However, the position and behaviors of individuals within the organization inevitably involve power relationships and struggles, to the point that individuals may endanger the organization’s self. For example, by letting anyone contribute to its databases, the online encyclopedia Wikipedia jeopardizes the stability and homogeneity of its self (Kozica et al., 2014). Dissenting voices can tell stories that contradict the dominant narratives that constitute Wikipedia (e.g. the idea that anyone can contribute equally is contested by reports of moderators’ abuses). Dissenting voices are silenced or placated through different mechanisms aimed at imposing the dominant identity of Wikipedia: normative shifts in the meanings of words, the use of the utopia of ‘freedom’ as a discursive tool to hide Wikipedia’s limitations, and the legitimization of the dominant party’s technical powers over other members (e.g. the possibility of banning the Internet Protocol [IP] address of dissenting voices). The organization’s self is enforced through normative or even authoritative means in order to ensure the control of the organization’s self. Yet, debates can also serve to reinforce the organization’s self. The hacktivist group Anonymous refuses to reveal its members’ identities and anyone can claim to belong to this organization. This endangers the organization’s self when problematic individuals act in its name. As a result, other members are forced to reveal the problematic individuals’ identities and debate on whether a given action and a given individual are acceptable to the organization (Dobusch & Schoeneborn, 2015). This, in fact, strengthens the organization’s self as it drives a reflection on which individuals can rightfully act in the organization’s name, particularly when the actors are anonymous.

Finally, while previous studies have explored the relationship between an organization and its members, it is also important to understand the communicative relations between organizations. A parallel can be drawn between the construction of an individual’s self and an organization’s self (Taylor, 2011): they both build their selves through connections, transactions, and interactions with others. They should be seen as a result of these connections rather than a cause: they cannot exist without the validation of others and without their inclusion in a network of other actors. This ontological stance explains the importance of communicating with other organizations or actors in the constitution of the organization’s self, as it is through communication, in any form, that organizations validate each other and bring each other into existence. This also highlights the interdependence between actors during transactions: each ‘creates’ the other by engaging in a communicative process and validating the other’s existence.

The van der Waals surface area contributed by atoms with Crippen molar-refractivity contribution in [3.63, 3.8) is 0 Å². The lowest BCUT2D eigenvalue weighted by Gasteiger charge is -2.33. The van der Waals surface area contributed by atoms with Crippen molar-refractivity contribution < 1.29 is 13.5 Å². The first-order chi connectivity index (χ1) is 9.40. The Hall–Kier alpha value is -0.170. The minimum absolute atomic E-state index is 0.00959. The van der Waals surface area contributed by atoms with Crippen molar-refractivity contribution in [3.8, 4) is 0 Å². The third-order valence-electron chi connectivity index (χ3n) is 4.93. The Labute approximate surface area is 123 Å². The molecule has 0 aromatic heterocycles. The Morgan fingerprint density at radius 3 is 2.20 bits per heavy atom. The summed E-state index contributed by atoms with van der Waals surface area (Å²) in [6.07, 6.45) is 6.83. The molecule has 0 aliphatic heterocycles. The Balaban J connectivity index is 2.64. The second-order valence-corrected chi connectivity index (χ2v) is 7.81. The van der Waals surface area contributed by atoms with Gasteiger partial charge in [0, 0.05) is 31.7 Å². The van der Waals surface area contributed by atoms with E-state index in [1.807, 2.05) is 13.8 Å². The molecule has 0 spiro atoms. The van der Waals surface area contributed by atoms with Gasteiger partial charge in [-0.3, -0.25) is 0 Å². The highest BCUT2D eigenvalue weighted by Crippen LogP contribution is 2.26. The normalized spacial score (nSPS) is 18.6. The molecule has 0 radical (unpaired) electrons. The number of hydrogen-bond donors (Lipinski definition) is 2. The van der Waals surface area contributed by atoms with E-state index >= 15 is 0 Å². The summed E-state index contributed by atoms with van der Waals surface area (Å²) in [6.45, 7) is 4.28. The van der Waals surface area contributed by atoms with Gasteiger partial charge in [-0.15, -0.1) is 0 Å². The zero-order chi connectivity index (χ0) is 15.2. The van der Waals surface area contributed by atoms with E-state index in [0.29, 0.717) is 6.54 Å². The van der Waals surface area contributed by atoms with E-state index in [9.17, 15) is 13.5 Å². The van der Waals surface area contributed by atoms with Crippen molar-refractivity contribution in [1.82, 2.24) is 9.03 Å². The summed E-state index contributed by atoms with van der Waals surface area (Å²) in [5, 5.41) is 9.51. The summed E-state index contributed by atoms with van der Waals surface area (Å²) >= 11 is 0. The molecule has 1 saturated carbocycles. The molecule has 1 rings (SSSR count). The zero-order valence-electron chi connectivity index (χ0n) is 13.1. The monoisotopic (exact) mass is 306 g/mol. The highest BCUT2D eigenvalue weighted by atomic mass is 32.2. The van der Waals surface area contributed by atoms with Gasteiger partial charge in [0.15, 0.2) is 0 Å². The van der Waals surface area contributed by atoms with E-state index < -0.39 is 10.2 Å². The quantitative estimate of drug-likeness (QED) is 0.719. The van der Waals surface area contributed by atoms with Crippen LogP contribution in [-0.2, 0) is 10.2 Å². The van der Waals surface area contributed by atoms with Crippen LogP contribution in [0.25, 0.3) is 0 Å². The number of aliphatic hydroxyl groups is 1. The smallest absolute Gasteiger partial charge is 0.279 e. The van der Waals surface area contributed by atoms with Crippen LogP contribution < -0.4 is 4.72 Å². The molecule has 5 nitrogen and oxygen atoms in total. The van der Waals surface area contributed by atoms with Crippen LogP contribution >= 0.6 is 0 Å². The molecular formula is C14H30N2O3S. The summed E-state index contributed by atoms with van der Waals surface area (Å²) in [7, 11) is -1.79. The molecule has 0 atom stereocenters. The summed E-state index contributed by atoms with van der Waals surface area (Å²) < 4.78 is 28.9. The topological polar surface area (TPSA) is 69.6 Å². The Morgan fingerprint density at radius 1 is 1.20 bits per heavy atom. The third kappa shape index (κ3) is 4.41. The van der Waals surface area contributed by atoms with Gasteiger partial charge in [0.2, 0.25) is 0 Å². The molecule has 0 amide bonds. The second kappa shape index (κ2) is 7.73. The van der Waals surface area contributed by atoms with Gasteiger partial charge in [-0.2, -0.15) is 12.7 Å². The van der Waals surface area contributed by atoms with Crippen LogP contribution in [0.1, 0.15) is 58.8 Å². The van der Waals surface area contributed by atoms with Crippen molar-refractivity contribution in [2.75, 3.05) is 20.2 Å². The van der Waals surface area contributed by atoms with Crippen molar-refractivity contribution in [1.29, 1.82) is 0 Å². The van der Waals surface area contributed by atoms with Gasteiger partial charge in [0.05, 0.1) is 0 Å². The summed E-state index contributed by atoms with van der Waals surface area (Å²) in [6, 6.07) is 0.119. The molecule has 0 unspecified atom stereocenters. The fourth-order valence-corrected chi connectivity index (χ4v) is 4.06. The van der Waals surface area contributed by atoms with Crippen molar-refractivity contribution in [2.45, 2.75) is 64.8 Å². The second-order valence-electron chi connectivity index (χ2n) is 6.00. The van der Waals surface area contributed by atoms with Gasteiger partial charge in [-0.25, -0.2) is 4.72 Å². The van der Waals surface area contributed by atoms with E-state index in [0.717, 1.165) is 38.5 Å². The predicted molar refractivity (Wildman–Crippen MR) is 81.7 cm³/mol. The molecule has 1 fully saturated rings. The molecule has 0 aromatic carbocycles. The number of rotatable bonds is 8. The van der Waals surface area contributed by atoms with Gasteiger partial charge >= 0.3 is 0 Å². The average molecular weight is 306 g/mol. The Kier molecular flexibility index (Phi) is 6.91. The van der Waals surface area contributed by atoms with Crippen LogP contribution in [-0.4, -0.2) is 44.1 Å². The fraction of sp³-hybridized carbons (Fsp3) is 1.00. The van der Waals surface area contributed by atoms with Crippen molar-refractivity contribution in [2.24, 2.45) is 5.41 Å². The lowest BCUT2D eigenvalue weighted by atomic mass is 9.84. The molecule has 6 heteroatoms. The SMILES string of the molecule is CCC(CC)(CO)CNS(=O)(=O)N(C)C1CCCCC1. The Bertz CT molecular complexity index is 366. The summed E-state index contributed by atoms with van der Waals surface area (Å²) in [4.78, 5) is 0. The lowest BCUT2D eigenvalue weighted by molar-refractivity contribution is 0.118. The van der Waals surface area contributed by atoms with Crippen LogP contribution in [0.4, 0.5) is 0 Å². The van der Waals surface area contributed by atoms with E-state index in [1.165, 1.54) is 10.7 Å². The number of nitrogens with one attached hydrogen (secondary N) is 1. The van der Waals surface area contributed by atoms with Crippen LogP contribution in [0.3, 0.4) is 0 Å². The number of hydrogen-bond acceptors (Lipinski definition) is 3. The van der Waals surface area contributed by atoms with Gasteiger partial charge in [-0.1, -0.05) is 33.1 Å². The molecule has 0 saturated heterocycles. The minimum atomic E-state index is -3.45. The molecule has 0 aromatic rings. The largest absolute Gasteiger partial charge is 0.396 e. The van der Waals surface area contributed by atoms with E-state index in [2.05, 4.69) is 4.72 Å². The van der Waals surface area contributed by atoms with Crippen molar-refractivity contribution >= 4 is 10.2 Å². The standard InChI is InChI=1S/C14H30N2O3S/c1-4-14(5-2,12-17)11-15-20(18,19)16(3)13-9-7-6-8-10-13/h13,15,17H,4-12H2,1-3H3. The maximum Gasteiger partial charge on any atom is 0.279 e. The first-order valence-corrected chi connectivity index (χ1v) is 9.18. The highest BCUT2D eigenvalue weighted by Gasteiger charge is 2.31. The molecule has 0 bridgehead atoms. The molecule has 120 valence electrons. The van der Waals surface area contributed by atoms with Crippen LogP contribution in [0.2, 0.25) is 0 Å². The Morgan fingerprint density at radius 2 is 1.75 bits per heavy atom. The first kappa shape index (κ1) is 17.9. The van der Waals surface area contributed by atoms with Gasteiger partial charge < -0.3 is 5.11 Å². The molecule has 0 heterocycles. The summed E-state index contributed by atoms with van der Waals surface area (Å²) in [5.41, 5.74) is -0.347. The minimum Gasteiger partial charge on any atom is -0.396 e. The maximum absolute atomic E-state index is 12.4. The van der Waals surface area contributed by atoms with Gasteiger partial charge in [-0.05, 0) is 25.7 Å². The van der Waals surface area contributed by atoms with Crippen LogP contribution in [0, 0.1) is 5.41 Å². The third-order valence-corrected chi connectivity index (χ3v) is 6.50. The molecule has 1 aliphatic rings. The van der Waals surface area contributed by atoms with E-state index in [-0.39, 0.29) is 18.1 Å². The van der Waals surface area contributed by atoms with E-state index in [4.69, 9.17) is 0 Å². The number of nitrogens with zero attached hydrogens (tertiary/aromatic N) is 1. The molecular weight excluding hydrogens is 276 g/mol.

CCO has built an ontology that challenges preconceptions about organizations. Notably, it disseminates the organization’s self across several sites: it is not ‘situated’ in a specific person, object, or place, but exists through their interactions. More specifically, the organization and its members are embedded in several reciprocal and interdependent communicative relationships, sometimes with the mediation of nonhumans or discourses: ventriloquism, attribution, appropriation, power struggles, and interactions with other peers. While many studies have shown the impact that individuals may have on the organization’s self, they also imply that these processes affect the individuals themselves – a perspective that could be further explored and developed.

Performances in the constitution of the organization

Performances deserve greater attention in organizational studies, and CCO helps understand how they contribute to the organizing process. This section therefore aims to show what performances are and how they can be understood through the CCO lenses.

What is the common denominator between the general assembly of a company, a press conference given by an non-governmental organization (NGO), a trade union demonstration against a political decision, and an action by ActUp denouncing the homophobic public health regulations? Through each of these performances, an organization expresses a message and – in doing so – presents itself and acts as an autonomous agent. As an event, performances provide organizations with the opportunity to exhibit themselves. As a concept, performances deserve the attention of scholars working in the field of organizational studies.